Now might be a really good time to be an entrepreneur, with increased access to quality commercial loans, improved economic conditions and a favorable environment to start a business.

A recent survey conducted by the Kauffman Foundation and LegalZoom polled a number of entrepreneurs and business leaders across the country, and the overall sentiment was positive. Most people noted that problems were few and far between, but even so, those interested in forming their own company could still encounter challenges and difficulties.

With that in mind, it may be beneficial to learn from entrepreneurs who have recently done it, and pay attention to a few key business and financial tips that can start a fledgling venture off on the right foot.

Entrepreneurs report an easier time
One of the key takeaways from the Kauffman Foundation and LegalZoom survey was the small amount of people who noted few difficulties with their new businesses. In addition, there also appears to be a good lending climate at the moment, with professionals having an easier time acquiring commercial loans and other forms of financing. 

Out of the entire survey group, 37 percent of new business owners had a smooth and easy time establishing their organization. Among those who did find problems, the biggest issue was reported to be unpredictability, at 36 percent, followed by limited access to credit at 28 percent. Both of those figures decreased significantly from the previous survey in 2012. Moreover, many entrepreneurs stated that they used personal savings to help jumpstart their ventures. That number increased from 66 percent in 2012 to 86 percent recently. Business owners also used credit cards, retirement savings and loans to further fund their operations.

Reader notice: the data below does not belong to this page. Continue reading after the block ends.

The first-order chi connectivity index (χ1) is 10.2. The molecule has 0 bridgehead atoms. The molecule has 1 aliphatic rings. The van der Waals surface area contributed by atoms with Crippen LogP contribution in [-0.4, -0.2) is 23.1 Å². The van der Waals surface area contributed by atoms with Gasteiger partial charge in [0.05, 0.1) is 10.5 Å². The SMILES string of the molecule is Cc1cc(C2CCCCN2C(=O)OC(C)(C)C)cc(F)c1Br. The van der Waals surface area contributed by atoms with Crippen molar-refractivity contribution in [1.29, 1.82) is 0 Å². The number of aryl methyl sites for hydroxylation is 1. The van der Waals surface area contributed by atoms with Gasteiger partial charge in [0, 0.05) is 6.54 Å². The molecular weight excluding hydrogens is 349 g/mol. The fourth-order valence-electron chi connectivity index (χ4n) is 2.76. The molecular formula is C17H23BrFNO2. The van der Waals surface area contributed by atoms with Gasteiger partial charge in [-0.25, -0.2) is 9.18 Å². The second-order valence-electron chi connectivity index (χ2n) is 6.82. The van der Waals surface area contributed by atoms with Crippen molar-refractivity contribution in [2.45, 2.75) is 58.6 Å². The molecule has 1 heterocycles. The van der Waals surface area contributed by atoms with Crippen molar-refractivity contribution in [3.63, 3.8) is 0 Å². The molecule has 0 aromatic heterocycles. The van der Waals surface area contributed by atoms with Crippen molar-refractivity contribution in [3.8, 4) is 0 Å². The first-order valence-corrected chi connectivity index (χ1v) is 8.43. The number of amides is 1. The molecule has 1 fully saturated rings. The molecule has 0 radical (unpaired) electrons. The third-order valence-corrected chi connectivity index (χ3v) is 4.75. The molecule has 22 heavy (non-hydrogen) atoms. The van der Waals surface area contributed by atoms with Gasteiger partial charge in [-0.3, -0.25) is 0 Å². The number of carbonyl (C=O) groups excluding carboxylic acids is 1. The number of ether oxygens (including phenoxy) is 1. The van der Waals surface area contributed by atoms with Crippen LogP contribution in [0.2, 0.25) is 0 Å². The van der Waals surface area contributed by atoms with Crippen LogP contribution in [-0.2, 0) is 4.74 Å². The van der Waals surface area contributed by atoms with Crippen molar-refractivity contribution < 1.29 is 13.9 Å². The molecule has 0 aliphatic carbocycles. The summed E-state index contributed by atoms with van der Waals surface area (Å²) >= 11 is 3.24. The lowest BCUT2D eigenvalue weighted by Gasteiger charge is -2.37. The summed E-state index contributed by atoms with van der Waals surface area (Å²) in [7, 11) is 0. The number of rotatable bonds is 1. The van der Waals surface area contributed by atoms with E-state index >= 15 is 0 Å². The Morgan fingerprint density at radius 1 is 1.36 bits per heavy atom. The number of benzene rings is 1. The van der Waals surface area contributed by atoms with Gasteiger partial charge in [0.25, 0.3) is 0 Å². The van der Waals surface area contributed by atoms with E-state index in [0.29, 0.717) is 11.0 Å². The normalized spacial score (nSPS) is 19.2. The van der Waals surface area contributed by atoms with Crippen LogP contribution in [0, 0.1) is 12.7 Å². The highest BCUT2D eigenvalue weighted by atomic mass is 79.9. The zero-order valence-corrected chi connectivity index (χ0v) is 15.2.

"In previous reports benchmarking entrepreneurial confidence, various elements indicated business owners' often optimistic outlook on the economy," said John Suh, CEO of LegalZoom. "But few actions correlate more directly with economic confidence than personal investment. Investing personal savings to start a business when credit is readily available signals high conviction in the future."

Overall, the survey indicated a greater confidence in the U.S. economy and the business sector, at least among entrepreneurs. This could mean there are plenty of opportunities out there for those who are interested.

Don't get hung up on the little things
When it comes time to start a new business, many people assume there are a number of complicated steps and processes along the way, from legal hang-ups to tricky administrative tasks. However, these steps are easier than they may seem, and a lack of confidence shouldn't be the end of a good idea.

According to Jeff Haden, a contributor to Inc. magazine, nearly all of these startup tasks can be completed in only a few hours, which means they shouldn't be the reason why a venture crashes and burns before it ever gets off the ground. For starters, entrepreneurs should forget about branding and the company name, and instead get the other behind-the-scenes processes going. These elements can come later, and there is no reason why a website URL has to be the first thing developed at a company. 

Next, the most important step is to get an Employer Identification number, or EIN, Haden explained. This is needed if the business will eventually have employees or become an LLC or corporation, but it is a good idea even if those steps aren't in the near future. It is free to acquire, and it is useful on all related tax documents from here on out. Without it, entrepreneurs will have to use their own social security numbers to file, which can increase risk. With these initial steps completed, the rest of the process will come easily.